Commissioners of end of life care need to do more to ensure the needs and wishes of people with urological cancers are met, according to a report by the National End of Life Care Intelligence Network.
Every year 16,000 people in England die from urological cancers, including 8,600 from prostate cancer and 4,100 from bladder cancer. A further 5,000 deaths have a urological cancer as a contributory factor.
The End of Life in Urological Cancers study was the first to look at how the type of urological cancer people have and factors such as age, sex and social deprivation affect whether they die at home, in a hospital, hospice or nursing home.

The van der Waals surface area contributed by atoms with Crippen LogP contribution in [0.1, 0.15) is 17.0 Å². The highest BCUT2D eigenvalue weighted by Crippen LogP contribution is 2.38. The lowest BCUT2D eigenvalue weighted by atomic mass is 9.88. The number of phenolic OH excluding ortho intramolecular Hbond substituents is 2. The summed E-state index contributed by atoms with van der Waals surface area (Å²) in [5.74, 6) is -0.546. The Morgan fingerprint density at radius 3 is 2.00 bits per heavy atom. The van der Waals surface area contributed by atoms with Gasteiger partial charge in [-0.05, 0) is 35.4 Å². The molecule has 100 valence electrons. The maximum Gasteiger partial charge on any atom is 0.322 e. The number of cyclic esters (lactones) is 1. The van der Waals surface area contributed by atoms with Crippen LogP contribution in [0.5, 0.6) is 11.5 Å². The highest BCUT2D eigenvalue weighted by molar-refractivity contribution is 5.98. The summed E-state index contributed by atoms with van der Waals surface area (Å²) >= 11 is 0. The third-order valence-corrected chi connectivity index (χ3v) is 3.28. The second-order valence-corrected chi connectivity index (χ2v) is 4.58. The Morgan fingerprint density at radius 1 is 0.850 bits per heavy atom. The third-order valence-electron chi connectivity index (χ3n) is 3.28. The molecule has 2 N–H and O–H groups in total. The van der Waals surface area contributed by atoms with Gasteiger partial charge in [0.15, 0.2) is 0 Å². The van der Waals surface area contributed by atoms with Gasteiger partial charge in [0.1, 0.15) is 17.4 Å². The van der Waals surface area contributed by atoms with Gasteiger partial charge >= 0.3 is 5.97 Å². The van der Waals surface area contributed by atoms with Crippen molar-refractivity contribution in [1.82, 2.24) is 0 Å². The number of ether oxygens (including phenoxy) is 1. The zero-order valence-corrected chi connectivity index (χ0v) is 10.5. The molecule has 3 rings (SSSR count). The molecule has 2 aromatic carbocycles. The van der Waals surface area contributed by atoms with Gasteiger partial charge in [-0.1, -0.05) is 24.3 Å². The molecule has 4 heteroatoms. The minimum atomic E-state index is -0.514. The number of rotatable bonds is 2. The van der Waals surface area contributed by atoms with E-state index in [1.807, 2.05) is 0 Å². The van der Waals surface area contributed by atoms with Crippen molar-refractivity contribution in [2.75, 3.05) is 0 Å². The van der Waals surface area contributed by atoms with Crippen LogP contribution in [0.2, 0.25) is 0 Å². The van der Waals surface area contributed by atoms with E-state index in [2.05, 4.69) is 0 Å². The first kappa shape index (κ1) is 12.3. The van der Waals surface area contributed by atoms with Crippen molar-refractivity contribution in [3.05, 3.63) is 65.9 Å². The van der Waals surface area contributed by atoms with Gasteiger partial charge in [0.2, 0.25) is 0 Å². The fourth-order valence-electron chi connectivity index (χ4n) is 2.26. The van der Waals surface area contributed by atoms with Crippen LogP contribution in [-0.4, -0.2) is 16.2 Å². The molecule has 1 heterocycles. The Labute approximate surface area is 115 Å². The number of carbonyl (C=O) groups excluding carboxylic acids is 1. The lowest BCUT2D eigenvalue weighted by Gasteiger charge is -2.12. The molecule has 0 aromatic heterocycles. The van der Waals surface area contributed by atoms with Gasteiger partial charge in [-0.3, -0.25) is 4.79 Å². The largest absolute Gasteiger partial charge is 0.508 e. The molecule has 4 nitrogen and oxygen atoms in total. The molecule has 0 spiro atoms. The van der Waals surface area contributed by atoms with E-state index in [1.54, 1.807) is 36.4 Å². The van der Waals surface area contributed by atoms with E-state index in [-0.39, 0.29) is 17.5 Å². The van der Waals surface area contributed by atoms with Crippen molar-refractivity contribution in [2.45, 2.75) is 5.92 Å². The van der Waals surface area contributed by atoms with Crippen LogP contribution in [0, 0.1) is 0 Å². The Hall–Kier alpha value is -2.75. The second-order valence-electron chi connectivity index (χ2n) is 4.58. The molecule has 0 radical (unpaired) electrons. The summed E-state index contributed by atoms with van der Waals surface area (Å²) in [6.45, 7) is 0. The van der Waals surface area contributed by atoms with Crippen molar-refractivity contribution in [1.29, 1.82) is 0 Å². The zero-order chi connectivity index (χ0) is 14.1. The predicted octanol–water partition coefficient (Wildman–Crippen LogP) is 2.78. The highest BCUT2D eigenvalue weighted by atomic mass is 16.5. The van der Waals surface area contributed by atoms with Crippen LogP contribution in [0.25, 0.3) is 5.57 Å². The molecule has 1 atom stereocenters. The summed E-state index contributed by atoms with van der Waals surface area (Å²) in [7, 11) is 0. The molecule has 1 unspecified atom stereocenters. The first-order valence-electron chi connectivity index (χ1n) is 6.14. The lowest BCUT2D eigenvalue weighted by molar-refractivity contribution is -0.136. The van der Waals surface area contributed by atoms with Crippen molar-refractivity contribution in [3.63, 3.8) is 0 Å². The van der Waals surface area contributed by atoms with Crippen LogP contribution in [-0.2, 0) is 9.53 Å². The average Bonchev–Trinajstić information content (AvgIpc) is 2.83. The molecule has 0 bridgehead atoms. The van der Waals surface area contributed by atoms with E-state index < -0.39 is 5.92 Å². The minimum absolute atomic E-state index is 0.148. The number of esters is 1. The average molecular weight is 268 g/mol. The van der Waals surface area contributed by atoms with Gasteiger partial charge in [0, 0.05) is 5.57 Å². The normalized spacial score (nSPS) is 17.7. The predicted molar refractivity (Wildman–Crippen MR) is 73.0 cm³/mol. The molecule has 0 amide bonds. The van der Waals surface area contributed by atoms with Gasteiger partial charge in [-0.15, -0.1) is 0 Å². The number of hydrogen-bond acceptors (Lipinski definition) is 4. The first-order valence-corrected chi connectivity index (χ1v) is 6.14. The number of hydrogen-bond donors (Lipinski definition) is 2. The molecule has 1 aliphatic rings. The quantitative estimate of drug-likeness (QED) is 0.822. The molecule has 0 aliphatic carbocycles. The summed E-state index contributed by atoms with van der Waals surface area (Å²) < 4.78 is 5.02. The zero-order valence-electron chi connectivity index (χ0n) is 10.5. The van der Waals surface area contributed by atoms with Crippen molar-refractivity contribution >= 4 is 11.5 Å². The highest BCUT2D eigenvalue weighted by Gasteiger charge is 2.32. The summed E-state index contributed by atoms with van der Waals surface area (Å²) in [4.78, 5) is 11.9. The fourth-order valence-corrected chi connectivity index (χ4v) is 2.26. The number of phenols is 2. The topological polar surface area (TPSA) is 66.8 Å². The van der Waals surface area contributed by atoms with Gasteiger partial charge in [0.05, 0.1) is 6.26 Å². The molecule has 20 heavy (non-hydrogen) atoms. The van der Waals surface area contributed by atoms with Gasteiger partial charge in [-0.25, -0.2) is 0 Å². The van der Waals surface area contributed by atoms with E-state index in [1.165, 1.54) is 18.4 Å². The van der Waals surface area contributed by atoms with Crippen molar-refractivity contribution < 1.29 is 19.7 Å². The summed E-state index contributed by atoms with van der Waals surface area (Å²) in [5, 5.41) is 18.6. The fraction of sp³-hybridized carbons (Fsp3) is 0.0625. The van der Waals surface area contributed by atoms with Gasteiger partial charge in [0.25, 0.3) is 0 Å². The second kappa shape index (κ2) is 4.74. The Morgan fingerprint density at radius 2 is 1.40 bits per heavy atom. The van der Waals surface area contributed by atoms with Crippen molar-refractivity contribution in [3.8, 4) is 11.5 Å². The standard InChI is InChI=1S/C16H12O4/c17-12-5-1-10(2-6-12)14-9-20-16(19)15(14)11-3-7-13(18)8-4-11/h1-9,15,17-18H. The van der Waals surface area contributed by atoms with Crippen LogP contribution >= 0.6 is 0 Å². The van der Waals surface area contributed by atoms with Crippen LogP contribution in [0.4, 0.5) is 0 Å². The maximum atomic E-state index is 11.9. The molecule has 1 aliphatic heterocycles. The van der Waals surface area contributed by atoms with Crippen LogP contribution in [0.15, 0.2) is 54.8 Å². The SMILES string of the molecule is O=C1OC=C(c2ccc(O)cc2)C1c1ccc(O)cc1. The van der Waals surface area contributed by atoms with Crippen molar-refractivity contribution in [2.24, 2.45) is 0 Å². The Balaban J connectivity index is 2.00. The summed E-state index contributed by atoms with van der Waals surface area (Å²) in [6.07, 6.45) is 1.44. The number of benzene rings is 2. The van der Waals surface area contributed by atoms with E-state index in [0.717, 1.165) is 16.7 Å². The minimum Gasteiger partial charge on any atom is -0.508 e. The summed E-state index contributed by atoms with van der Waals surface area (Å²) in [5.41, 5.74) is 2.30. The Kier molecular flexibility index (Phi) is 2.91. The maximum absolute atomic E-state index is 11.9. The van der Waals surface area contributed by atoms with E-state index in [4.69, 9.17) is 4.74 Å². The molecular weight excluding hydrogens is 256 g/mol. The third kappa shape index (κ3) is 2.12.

Although end of life care for people with urological cancers is challenging, the report says that with effective management of their multiple health issues and complications it should be possible for more of these patients to die at home, if they wish.
Director of the National End of Life Care Programme, Claire Henry said: “End of life care needs to be considered and discussed as part of the overall care for people living with a urological cancer.
“Everyone should have access to high quality care at the end of their lives, and services should be tailored to the needs of local populations so that more people are able to die in the place of their choosing.”